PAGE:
Saturday, May 24, 2008

Are You Now, Or Have You Ever Been a Cannibal?

Papua New Guinea attracts anthropologists the way that New York City attracts stockbrokers and theater wannabes. It’s where the action is, the place where human cultural evolution took a left turn and never looked back. The local name there for a helicopter is, “Food mixer from sky blong Jesus Christ.” It’s a dark tropical place, ancient and unknown, enchanting and deadly, pandering throughout time to an exotic people with their dreadful rituals of exquisite mystery and peculiarity that seem to roll on through the ages in seamless linkage to stone-age antiquity.

Like some anachronistic throwback to Amazon mythology, much of PNG is a matrilineal society with most of the land owned by women who pass it down in families from mother to daughter. In these places where women hold the only meaningful power, they staff most of the governmental positions and sell the betel nuts. Both functions seem to be equally important. The visitor there sees the shriveled old black-skinned crones selling coconuts and bananas as well as that peculiar local mood-altering combination of betel nuts, lime powder ground from coral, and leaves from the betel pepper plant, and the visitor never knows that the person who controls the betel nut supply controls the society.

The dark-skinned men mostly fish all day, after first stopping by the market to load up on their mood-enhancers, and loading up seems the only proper description for the process where betel nuts are chewed along with lime and betel pepper leaves in a mouth-filling intoxicant mix that stains the teeth and gums a bright vampire red.

Considering the second-class status of the males in the society, it becomes all the more astonishing when one first encounters the life-size wooden carvings of the male ancestor spirit figures in the Sepik River region to the north. These are nothing less than an artistic poke in the eye of matrilineal female authority, with their anatomically-correct male members exaggerated in length such that the standing totems achieve a kind of geometric triangular stability based on the principle of the three-legged stool. The elongated wooden genitals are one of the defining features of PNG statuary.

In 2000, my wife and I joined an anthropologist in PNG to investigate an episode of true cannibalism that had just taken place a month or two before we arrived there. We made a trip up into the mountains to get to know the people involved in that affair, and to try to understand it from their viewpoint. To our surprise, we were struck by the absence of anger and hostility in the whole affair. A group of women had killed an unfortunate chap, drained his blood, gutted him out, cooked him over an open fire, and then ate him. The poor chap whose misfortune was at the heart of this episode was old and feeble. That’s part of what made it all seem so Darwinian.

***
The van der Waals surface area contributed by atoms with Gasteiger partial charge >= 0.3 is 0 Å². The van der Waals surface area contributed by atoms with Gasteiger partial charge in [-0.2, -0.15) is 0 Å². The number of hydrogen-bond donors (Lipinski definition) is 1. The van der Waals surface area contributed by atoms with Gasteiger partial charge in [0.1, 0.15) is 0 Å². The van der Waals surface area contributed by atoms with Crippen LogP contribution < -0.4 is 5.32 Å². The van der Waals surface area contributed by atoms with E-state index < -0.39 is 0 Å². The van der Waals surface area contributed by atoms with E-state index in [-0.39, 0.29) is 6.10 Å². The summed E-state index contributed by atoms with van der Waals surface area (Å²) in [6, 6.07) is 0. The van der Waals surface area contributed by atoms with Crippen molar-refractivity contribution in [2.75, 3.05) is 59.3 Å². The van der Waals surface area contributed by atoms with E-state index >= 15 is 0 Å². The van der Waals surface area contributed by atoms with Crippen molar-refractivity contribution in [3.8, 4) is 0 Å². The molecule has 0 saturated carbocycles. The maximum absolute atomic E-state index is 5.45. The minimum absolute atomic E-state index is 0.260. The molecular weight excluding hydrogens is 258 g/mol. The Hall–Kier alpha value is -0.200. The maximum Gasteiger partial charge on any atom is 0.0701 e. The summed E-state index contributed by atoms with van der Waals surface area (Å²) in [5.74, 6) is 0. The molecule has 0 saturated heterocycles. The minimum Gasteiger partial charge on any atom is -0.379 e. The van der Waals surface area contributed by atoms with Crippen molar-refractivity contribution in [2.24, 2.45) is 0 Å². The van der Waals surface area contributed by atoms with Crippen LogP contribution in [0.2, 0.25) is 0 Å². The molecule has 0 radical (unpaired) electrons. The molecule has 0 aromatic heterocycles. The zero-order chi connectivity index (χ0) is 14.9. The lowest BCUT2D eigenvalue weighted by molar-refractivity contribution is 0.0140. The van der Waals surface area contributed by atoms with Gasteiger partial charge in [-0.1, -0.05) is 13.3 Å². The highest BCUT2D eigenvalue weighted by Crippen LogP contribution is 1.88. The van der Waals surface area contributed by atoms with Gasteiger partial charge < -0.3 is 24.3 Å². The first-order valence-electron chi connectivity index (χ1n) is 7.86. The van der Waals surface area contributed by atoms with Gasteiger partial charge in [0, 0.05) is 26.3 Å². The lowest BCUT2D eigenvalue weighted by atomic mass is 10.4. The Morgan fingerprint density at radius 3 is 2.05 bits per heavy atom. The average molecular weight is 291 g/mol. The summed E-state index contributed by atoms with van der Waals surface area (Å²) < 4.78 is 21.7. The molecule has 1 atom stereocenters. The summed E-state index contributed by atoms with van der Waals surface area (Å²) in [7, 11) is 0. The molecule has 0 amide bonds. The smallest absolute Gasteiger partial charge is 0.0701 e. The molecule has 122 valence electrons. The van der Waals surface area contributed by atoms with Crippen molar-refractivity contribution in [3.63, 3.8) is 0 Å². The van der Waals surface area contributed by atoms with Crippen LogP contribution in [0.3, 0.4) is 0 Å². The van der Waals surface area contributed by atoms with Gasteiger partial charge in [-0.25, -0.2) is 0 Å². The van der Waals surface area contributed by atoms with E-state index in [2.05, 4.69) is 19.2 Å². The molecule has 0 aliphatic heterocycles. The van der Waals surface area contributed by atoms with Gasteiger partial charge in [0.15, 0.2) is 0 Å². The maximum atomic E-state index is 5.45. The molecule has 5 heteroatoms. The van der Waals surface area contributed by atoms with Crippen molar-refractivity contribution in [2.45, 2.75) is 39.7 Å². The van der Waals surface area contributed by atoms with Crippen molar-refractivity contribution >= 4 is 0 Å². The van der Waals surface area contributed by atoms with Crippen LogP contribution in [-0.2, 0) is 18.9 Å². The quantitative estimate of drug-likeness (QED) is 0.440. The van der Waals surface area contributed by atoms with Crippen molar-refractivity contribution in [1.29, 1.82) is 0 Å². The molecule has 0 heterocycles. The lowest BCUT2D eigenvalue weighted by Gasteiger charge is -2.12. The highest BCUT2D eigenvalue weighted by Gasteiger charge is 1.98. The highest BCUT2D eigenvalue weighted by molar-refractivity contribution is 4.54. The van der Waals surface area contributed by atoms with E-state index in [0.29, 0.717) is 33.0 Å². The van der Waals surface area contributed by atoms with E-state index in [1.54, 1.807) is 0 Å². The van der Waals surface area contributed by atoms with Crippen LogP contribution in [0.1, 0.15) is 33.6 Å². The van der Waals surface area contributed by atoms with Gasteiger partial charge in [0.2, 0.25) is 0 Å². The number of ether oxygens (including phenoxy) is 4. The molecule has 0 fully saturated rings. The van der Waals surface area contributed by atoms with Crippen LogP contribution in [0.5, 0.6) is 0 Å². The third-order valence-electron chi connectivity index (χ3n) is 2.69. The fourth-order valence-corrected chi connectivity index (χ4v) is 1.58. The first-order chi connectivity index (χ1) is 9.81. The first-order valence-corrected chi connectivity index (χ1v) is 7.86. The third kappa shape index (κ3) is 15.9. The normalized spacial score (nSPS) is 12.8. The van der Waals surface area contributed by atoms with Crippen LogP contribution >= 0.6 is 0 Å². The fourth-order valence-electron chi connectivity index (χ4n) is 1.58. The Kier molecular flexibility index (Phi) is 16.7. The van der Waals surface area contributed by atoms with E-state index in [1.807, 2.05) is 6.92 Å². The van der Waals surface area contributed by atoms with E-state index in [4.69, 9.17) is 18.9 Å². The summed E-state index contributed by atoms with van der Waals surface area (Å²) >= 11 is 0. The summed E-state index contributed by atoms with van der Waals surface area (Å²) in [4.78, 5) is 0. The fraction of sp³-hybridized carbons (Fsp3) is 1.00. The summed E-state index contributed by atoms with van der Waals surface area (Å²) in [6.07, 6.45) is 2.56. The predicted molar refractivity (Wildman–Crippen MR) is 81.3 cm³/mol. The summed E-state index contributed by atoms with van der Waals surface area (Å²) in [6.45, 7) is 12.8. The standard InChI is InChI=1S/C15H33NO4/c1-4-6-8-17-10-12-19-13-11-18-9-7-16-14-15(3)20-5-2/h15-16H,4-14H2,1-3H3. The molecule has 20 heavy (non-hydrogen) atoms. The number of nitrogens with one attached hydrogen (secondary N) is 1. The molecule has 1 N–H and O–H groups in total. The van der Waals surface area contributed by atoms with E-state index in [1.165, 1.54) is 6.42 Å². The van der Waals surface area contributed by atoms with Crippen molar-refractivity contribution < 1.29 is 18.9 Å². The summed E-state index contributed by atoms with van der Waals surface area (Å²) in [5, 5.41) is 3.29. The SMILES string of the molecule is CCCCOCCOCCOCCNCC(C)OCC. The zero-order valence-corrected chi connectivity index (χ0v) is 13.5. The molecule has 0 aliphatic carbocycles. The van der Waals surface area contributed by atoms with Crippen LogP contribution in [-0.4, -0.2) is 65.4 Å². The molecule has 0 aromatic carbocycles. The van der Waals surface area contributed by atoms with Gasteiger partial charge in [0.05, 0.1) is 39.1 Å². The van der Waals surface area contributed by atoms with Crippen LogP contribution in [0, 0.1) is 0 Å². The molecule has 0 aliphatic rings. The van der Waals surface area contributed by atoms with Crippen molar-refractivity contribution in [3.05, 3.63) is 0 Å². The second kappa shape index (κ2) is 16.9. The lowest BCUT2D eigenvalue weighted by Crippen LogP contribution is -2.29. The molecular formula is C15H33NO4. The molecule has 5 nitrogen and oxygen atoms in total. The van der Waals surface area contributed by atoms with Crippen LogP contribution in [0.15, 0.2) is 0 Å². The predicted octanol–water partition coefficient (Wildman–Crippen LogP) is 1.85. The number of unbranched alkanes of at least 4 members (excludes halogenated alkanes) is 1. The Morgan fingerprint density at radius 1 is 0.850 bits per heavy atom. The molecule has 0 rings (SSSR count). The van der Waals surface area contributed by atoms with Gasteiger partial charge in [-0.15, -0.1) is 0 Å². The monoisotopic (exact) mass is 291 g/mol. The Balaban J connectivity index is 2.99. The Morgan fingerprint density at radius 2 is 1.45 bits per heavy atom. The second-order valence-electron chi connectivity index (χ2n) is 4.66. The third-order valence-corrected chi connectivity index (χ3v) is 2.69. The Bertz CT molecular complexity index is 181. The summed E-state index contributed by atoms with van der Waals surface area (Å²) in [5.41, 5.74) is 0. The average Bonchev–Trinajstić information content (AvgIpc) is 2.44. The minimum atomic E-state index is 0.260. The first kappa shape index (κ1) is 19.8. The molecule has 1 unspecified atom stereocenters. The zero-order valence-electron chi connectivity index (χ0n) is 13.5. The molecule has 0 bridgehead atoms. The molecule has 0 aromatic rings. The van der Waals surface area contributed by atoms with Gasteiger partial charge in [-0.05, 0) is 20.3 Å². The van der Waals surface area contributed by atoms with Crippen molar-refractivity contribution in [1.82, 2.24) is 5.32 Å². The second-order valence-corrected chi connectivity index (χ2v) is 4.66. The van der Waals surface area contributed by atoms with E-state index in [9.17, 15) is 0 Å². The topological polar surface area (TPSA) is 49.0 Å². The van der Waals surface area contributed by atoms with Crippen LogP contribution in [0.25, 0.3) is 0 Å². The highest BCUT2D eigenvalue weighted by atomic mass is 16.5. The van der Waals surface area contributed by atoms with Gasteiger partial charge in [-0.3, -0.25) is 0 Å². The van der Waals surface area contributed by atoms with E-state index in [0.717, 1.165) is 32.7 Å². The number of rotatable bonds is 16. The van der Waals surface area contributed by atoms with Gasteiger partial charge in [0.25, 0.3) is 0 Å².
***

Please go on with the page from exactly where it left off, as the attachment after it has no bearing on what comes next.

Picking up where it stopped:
They spoke English, or at least a kind of Pidgin English that has been perpetuated in PNG out of necessity. It’s the only common language they have in Papua New Guinea. All the various tribes speak six-hundred different native languages. So before the missionaries came, people in one village could simply not communicate with people in another village only twenty kilometers away. As we interviewed these strange people, we came to realize that at no time, apparently, had any of these female cannibals lost their temper. It all just seemed so very natural the way they explained it, and because of that calm demeanor, we never felt threatened in any way. I came away with the strange belief that there is much more violence on American highways than what we found on that adventure in the high mountains of PNG.

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